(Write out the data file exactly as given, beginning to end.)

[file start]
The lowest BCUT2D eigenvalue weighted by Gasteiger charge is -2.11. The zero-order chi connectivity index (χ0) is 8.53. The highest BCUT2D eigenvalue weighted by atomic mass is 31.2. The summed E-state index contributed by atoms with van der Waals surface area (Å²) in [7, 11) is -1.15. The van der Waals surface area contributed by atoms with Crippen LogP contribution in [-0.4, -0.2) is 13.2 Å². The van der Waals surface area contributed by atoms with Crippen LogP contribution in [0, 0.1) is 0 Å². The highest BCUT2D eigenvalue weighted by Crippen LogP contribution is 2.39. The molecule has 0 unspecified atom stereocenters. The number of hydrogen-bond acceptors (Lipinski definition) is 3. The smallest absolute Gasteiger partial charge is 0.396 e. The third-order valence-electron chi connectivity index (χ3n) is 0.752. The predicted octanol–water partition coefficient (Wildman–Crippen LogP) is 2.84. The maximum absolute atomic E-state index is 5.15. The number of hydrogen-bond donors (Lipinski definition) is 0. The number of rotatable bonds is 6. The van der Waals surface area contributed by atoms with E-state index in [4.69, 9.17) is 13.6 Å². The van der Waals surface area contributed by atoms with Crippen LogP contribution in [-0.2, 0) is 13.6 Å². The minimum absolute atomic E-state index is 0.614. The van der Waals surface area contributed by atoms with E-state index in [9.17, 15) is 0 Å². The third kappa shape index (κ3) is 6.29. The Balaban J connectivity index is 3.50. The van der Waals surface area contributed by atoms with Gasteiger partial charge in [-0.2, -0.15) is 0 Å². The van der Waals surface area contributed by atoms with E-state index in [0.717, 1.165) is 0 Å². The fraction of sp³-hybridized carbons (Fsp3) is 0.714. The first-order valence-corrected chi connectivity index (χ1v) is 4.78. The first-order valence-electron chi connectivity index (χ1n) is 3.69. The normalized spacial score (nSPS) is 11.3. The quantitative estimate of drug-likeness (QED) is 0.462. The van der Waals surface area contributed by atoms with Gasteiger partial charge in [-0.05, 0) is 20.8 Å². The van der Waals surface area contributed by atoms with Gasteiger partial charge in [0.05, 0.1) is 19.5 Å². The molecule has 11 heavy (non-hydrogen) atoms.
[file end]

The lowest BCUT2D eigenvalue weighted by Gasteiger charge is -2.11. The zero-order chi connectivity index (χ0) is 8.53. The highest BCUT2D eigenvalue weighted by atomic mass is 31.2. The summed E-state index contributed by atoms with van der Waals surface area (Å²) in [7, 11) is -1.15. The van der Waals surface area contributed by atoms with Crippen LogP contribution in [-0.4, -0.2) is 13.2 Å². The van der Waals surface area contributed by atoms with Crippen LogP contribution in [0, 0.1) is 0 Å². The highest BCUT2D eigenvalue weighted by Crippen LogP contribution is 2.39. The molecule has 0 unspecified atom stereocenters. The number of hydrogen-bond acceptors (Lipinski definition) is 3. The smallest absolute Gasteiger partial charge is 0.396 e. The third-order valence-electron chi connectivity index (χ3n) is 0.752. The predicted octanol–water partition coefficient (Wildman–Crippen LogP) is 2.84. The maximum absolute atomic E-state index is 5.15. The number of hydrogen-bond donors (Lipinski definition) is 0. The number of rotatable bonds is 6. The van der Waals surface area contributed by atoms with E-state index in [4.69, 9.17) is 13.6 Å². The van der Waals surface area contributed by atoms with Crippen LogP contribution in [-0.2, 0) is 13.6 Å². The minimum absolute atomic E-state index is 0.614. The van der Waals surface area contributed by atoms with E-state index in [9.17, 15) is 0 Å². The third kappa shape index (κ3) is 6.29. The Balaban J connectivity index is 3.50. The van der Waals surface area contributed by atoms with Gasteiger partial charge in [-0.2, -0.15) is 0 Å². The van der Waals surface area contributed by atoms with E-state index in [0.717, 1.165) is 0 Å². The fraction of sp³-hybridized carbons (Fsp3) is 0.714. The first-order valence-corrected chi connectivity index (χ1v) is 4.78. The first-order valence-electron chi connectivity index (χ1n) is 3.69. The normalized spacial score (nSPS) is 11.3. The quantitative estimate of drug-likeness (QED) is 0.462. The van der Waals surface area contributed by atoms with Gasteiger partial charge in [-0.05, 0) is 20.8 Å². The van der Waals surface area contributed by atoms with Gasteiger partial charge in [0.05, 0.1) is 19.5 Å². The molecule has 11 heavy (non-hydrogen) atoms.